PUR Scout, Water filtration vs Purification

2:47 p.m. on August 26, 2011 (EDT)
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Hi Folks,

I have an old PUR Scout that must be something like 15 years old.  It's served me well, and I haven't even changed the filter on it (though I've been good about keeping it clean, etc.)  I was on rei.com looking at replacement filters [ http://www.rei.com/product/695231/katadyn-guide-pro-element ], was about to buy one, but then came across the following warning:

  • "Note! This element used in a Scout Purifier will not provide purification, only filtration"

It seems that PUR discontinued the Scout at some point because the Iodine-impregnated filter wasn't killing the viruses as expected.

So, on to my question: should I buy an entirely new purification system (such as the Katadyn Hiker: http://www.katadyn.com/en/katadyn-products/products/katadynshopconnect/katadyn-wasserfilter-backcountry-series-produkte/katadyn-hiker/ ), or is the filter replacement in the PUR Scout good enough?

The Katadyn Hiker doesn't remove viruses either (see http://www.katadyn.com/fileadmin/user_upload/katadyn_products/Downloads/Selection_Card_Filter_Technology_Comparison_EN.pdf ).  So, is the Katadyn Hiker any different than the PUR Scout?  Or do they both block bacteria, protozoa, etc, but let viruses through?  Perhaps I should be looking at a "purifier" instead of the katadyn hiker anyway?

Finally, I'll be drinking water from a river way back in a forest in Bolivia.  It won't be horribly soiled water, but there will be nasties in it.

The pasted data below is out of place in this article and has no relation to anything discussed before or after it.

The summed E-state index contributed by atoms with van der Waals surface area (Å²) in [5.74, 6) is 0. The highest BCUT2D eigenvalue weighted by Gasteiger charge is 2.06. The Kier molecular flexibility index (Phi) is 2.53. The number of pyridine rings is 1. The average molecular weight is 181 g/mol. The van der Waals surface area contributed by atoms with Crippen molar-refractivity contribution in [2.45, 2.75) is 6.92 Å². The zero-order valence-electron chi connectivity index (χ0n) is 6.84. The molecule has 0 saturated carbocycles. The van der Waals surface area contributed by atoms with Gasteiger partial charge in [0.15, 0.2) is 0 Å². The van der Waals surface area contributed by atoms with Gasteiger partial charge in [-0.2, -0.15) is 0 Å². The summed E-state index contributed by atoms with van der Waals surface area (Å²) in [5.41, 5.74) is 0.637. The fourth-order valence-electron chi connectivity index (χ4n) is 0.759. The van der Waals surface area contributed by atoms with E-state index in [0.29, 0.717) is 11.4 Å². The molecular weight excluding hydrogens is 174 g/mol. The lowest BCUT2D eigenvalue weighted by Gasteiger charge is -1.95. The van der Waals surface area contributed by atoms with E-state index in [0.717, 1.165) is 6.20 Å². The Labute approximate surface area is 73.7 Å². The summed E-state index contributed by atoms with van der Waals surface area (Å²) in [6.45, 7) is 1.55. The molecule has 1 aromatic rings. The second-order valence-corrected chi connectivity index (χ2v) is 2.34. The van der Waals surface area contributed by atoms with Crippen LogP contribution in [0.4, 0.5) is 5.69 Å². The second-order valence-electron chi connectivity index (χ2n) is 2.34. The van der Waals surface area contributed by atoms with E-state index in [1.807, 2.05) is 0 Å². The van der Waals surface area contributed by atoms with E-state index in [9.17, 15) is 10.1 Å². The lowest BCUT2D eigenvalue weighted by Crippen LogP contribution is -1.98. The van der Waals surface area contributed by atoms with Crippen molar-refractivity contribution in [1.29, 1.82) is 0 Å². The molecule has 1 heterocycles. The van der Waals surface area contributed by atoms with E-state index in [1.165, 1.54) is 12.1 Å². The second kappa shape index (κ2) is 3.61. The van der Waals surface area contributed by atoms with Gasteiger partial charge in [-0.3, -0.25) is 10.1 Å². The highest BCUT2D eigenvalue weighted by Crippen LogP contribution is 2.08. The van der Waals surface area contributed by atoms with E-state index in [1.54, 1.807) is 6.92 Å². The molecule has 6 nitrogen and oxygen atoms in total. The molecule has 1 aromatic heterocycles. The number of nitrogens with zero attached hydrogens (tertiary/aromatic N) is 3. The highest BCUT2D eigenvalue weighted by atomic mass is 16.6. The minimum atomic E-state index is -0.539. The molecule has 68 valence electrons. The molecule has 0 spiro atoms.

Thanks in advance for any advice you can offer!

12:00 p.m. on August 27, 2011 (EDT)
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i wouldn't trust a fifteen year old filter to keep my bowels intact.

if the water isn't cloudy, a UV pen might work for you.  if you're truly out of the way for a long time, it never hurts to bring tablets to kill bugs in water as backup.  i used a steripen recently in Central America, and it worked perfectly.  make sure you have batteries, though.  

if you're operating from some kind of base camp, have you considered SODIS? a six hours of sunlight, clear bottles, and water.

http://www.sodis.ch/methode/index_EN

12:15 p.m. on August 27, 2011 (EDT)
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Use your current filter, and if needed to kill viruses add 2-4 drops of bleach per liter. With 3-4 drops per liter being most common. Use just regual household chlorine bleach. An eye dropper full will last quite a long time.